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Real-time emotion evaluator


Live demo:

To run locally:

  • Install fastai, starlette and uvicorn
  • python
  • Go to http://localhost:8000/ (many browsers require https for webRTC)

The Model

In order to distinguish different facial expressions, we chose to train the model on the AffectNet dataset. This is a phenomenal data set of 450,000 manually annotated face images.

For example:

Image of faces

For much more information on training, please check out the notebook.

Inference Server

Once we had a trained model, it was time to share it with the world. Creating a server was pretty simple. We used the Starlette framework.

First, in our server file outside of any route, we had to create a Learner similar to the one we used to train our model. So, we (1) define our classes in the same way we did when training, (2) instantiate an ImageDataBunch and (3) instantiate a Learner from that ImageDataBunch.

classes = ['Anger', 'Disgust', 'Surprise', 'Sadness', 'Happiness', 'Neutral', 'Contempt', 'Fear']

data = ImageDataBunch.single_from_classes('', classes, tfms=get_transforms(), size=196).normalize(imagenet_stats)
learner = create_cnn(data, models.resnet34)

Note that when calling ImageDatabunch.single_from_classes, the first argument is the path to your model. The function expects the model to be in a models directory under that path. So, if your models directory is in the same directory as your server file, you can just use an empty string for your path as we did here. Then when calling learner.load('sentiment-model'), you will be loading ./models/sentiment-model.pth.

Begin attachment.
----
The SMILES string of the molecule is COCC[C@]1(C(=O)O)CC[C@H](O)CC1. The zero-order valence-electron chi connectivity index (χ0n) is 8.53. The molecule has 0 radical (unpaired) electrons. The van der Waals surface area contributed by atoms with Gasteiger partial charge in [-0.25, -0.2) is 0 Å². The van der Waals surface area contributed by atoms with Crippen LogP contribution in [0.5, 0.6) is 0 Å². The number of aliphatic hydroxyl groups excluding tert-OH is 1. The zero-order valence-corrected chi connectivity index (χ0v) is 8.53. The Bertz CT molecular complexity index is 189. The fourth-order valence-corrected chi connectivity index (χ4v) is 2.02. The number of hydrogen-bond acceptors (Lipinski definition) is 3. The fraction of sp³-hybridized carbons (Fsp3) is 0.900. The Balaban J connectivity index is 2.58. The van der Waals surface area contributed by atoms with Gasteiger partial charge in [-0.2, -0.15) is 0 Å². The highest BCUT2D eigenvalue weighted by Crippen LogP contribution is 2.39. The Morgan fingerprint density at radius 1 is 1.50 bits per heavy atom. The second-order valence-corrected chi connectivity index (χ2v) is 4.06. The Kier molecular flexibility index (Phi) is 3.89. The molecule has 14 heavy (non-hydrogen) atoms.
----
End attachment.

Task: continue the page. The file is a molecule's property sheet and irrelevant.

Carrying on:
Now that we have our weights loaded and ready to make inferences, we set up a route to accept images from a client and return a set of predictions.

@app.route('/face', methods=["GET","POST"])
async def face(request):
    body = await request.form()
    binary_data = a2b_base64(body['imgBase64'])
    img = open_image(BytesIO(binary_data))
    _,_,losses = learner.predict(img)
    analysis = {
        "predictions": dict(sorted(
            zip(, map(float, losses)),
            key=lambda p: p[1],
    return JSONResponse(analysis)

Every time the /face route is hit, our Learner will evaluate the image sent in the request. From calling learner.predict(img) we get a tensor of probabilities for each class in the same order of the classes as defined above. We then zip these predictions to the class names and order by the probabilities in descending order and transform into a dictionary (for ease of use by a javascript client). So, if we had a happy image, the resulting analysis might look like:

{'predictions': {'Happiness': 29.584692001342773, 'Sadness': 1.511526346206665, 'Neutral': 0.5242078900337219, 'Fear': 0.33813756704330444, 'Contempt': 0.29101505875587463, 'Surprise': 0.282543420791626, 'Anger': 0.1381775140762329, 'Disgust': 0.10192008316516876}}

Web Client

We want the recognition to be as smooth and real-time as possible. We also want to distribute on the web. We can take advantage of webRTC to capture frames from the camera video stream, send them to our inference server and then display the results. However, in order to maximize the responsiveness, we need to send images fairly frequently. In order to reduce the network overhead, we use trackingjs to first track the face, crop it, and then finally only send the face to the server. By first cropping the face, we can drastically reduce the latency.

We get the cropped face, draw it to a different canvas, and then use toDataURL() to send the base64 face image to the server.